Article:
Officials at the U.S. Chemical Safety Board are deliberately trying to block an investigation into whether agency leaders mistreated whistleblowers, according to accusations in congressional testimony obtained by The Washington Times.
The Environmental Protection Agency’s internal watchdog, the Office of the Inspector General, has been attempting to investigate whether a “high-level” official in the independent Office of Special Counsel leaked the names of whistleblowers who had reported on abuses and mismanagement at the board.
But the Chemical Safety Board (CSB) “has provided no records” of communication and “is preventing the EPA OIG from conducting a complete investigation,” said Inspector General Arthur Elkins in prepared testimony before Congress.
Upon learning that CSB leaders had hired a private attorney to defend themselves and were possibly using non-government e-mail accounts to communicate surreptitiously, the EPA IG requested the board turn over all communications pertaining to the whistleblower controversy.
The CSB has refused, citing attorney-client privilege.
But Mr. Elkins argued that the law does not prevent the IG’s office from investigating anything pertaining to federal agencies, and that investigators are suppose to be granted “access to all records without qualification.”
“When the CSB tells the OIG charged with such responsibility that it will not comply with the OIG’s request for information for reasons of its own invention, it is disregarding the law that Congress wrote for the protection of taxpayers that Congress intended,” Mr. Elkins said.
“When an OIG is faced with obstruction and obfuscation by an agency, inefficiency thrives unchecked, and potential wrongdoing evades both notice and consequences,” he continued.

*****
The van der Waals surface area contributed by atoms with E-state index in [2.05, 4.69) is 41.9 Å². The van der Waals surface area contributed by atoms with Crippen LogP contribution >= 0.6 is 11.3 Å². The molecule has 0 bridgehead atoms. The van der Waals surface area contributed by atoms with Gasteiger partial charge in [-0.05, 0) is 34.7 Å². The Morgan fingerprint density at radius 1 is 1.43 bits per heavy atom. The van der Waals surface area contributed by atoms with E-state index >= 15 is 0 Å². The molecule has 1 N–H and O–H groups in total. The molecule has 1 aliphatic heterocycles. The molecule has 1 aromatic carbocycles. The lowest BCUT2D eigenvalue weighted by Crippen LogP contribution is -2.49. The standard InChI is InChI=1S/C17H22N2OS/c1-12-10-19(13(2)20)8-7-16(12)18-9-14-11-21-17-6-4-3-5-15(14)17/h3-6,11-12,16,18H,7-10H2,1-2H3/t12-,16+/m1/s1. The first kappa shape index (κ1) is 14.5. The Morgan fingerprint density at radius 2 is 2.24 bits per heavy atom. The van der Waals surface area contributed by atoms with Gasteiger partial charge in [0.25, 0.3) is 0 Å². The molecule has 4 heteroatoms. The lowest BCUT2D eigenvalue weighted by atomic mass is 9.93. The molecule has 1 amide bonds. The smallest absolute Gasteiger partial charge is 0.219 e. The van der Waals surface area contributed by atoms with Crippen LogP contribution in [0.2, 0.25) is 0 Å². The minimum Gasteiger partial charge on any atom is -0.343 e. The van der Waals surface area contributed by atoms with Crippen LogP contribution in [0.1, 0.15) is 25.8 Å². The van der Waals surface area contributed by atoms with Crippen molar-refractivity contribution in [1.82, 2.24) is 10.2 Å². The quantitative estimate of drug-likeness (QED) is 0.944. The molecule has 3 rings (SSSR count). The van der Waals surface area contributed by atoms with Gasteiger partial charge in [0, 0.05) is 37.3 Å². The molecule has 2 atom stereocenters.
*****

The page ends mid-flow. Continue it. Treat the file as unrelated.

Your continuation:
Mr. Elkins’ is expected to make the charges Thursday at a hearing of the House Oversight and Government Reform Committee that is looking into whether the CSB mistreated whistleblowers who reported on problems at the agency.
There have been some reports of incompetence and mismanagement at Chemical Safety Board. Charged with investigating serious chemical mishaps in the U.S., federal inspectors estimate that the board only actually looks at 2 percent of all accidents.
CSB Chairman Rafael Moure-Eraso extolled his agency’s accomplishments, including investigation into the 2013 West Fertilizer Company plant explosion in Texas.
“We are a very small agency charged with a huge mission of investigating far more accidents than we have the resources to tackle,” he said.
Mr. Moure-Eraso also said the agency has not retaliated against whistleblowers who have come forward.
“I am unaware of any CSB employee who may have lost their job, grade or any pay, as a result of complaints made to the Office of Special Counsel,” he said.
But a former board member disagreed, stating that those who argued with senior leadership were “marginalized and vilified.”
“Criticism is not welcome and staff fear retaliation,” said Beth Rosenberg, who resigned from the board in May after only serving 17 months.
Some employees were so scared to discuss problems that they made plans to meet outside of work, Ms. Rosenberg said.
Mark Griffon, a current board member, said employee surveys have show most are dissatisfied with their jobs and would not recommend CSB as a good place to work.
The chairman, Mr. Moure-Eraso, has been drawing more control to himself while eroding the rest of the board’s role such as excluding them from “key policy decisions,” said Mr. Griffon, who will not be present at the committee hearing but submitted written testimony to Congress.
Both board members, Ms. Rosenberg and Mr. Griffon, pointed to a January decision to postpone oil refinery regulation until additional questions could be answered by experts.
They say the chairman dismissed the decision and said in an e-mail that those supporting the delay were “siding with the worst and most unfair critics of the CSB.”